It was felt, as a circumstance of noticeable singularity, by most of the party, that, after traversing a large part of Germany without encountering any very imminent peril, they should be first summoned to unusual vigilance, and all the most jealous precautions of fear, at the very termination of their journey. In all parts of their route they had met with columns of troops pursuing their march, and now and then with roving bands of deserters, who were formidable to the unprotected traveller. Some they had overawed by their display of military strength; from others, in the imperial service, they had received cheerful assistance; and any Swedish corps, which rumor had presented as formidable by their numbers, they had, with some exertion of forethought and contrivance, constantly evaded, either by a little detour, or by a temporary halt in some place of strength. But now it was universally known that they were probably waylaid by a desperate and remorseless freebooter, who, as he put his own trust exclusively in the sword, allowed nobody to hope for any other shape of deliverance.

Holkerstein, the military robber, was one of the many monstrous growths which had arisen upon the ruins of social order in this long and unhappy war. Drawing to himself all the malcontents of his own neighborhood, and as many deserters from the regular armies in the centre of Germany as he could tempt to his service by the license of unlimited pillage, he had rapidly created a respectable force; had possessed himself of various castles in Wirtemberg, within fifty or sixty miles of Klosterheim; had attacked and defeated many parties of regular troops sent out to reduce him; and, by great activity and local knowledge, had raised himself to so much consideration, that the terror of his name had spread even to Vienna, and the escort of yagers had been granted by the imperial government as much on his account as for any more general reason. A lady, who was in some way related to the emperor’s family, and, by those who were in the secret, was reputed to be the emperor’s natural daughter, accompanied the travelling party, with a suite of female attendants. To this lady, who was known by the name of the Countess Paulina, the rest of the company held themselves indebted for their escort; and hence, as much as for her rank, she was treated with ceremonious respect throughout the journey.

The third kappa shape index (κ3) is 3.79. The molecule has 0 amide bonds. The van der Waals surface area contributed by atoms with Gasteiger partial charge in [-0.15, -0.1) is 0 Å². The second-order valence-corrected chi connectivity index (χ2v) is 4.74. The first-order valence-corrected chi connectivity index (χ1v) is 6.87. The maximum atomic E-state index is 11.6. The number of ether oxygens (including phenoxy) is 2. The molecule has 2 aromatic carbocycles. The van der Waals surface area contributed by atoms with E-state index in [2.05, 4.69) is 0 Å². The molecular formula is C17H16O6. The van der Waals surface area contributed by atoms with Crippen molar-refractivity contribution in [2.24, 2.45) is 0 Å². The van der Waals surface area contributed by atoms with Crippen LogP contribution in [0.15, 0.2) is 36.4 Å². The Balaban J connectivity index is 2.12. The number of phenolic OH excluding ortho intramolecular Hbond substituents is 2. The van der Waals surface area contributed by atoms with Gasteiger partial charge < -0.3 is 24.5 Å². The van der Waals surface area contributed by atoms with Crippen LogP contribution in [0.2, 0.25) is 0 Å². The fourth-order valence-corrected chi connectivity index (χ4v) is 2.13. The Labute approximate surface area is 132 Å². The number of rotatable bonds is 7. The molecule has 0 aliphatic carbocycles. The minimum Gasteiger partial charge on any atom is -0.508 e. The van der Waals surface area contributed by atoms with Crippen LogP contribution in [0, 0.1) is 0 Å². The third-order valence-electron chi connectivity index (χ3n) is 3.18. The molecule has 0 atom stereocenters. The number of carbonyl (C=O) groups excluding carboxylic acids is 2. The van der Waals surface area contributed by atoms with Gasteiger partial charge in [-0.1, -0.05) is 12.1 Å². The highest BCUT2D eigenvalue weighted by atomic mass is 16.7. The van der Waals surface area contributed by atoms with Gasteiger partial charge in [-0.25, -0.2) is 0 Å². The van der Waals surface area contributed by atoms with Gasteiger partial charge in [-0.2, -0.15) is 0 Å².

The Lady Paulina travelled with, her suite in coaches, drawn by the most powerful artillery horses that could be furnished at the various military posts. [Footnote: Coaches were common in Germany at this time amongst people of rank. At the reinstatement of the Dukes of Mecklenburg, by Gustavus Adolphus, though without much notice, more than four-score of coaches were assembled.] On this day she had been in the rear; and having been delayed by an accident, she was waited for with some impatience by the rest of the party, the latest of whom had reached Waldenhausen early in the afternoon. It was sunset before her train of coaches arrived; and, as the danger from Holkerstein commenced about this point, they were immediately applied to the purpose of strengthening their encampment against a night attack, by chaining them, together with all the baggage-carts, in a triple line, across the different avenues which seemed most exposed to a charge of cavalry. Many other preparations were made; the yagers and dragoons made arrangements for mounting with ease on the first alarm; strong outposts were established; sentinels posted all round the encampment, who were duly relieved every hour, in consideration of the extreme cold; and, upon the whole, as many veteran officers were amongst them, the great body of the travellers were now able to apply themselves to the task of preparing their evening refreshments with some degree of comfort; for the elder part of the company saw that every precaution had been taken, and the younger were not aware of any extraordinary danger.

Waldenhausen had formerly been a considerable village. At present there was no more than one house, surrounded, however, by such a large establishment of barns, stables, and other outhouses, that, at a little distance, it wore the appearance of a tolerable hamlet. Most of the outhouses, in their upper stories, were filled with hay or straw; and there the women and children prepared their couches for the night, as the warmest resorts in so severe a season. The house was furnished in the plainest style of a farmer’s; but in other respects it was of a superior order, being roomy and extensive. The best apartment had been reserved for the Lady Paulina and her attendants; one for the officers of most distinction in the escort or amongst the travellers; the rest had been left to the use of the travellers indiscriminately.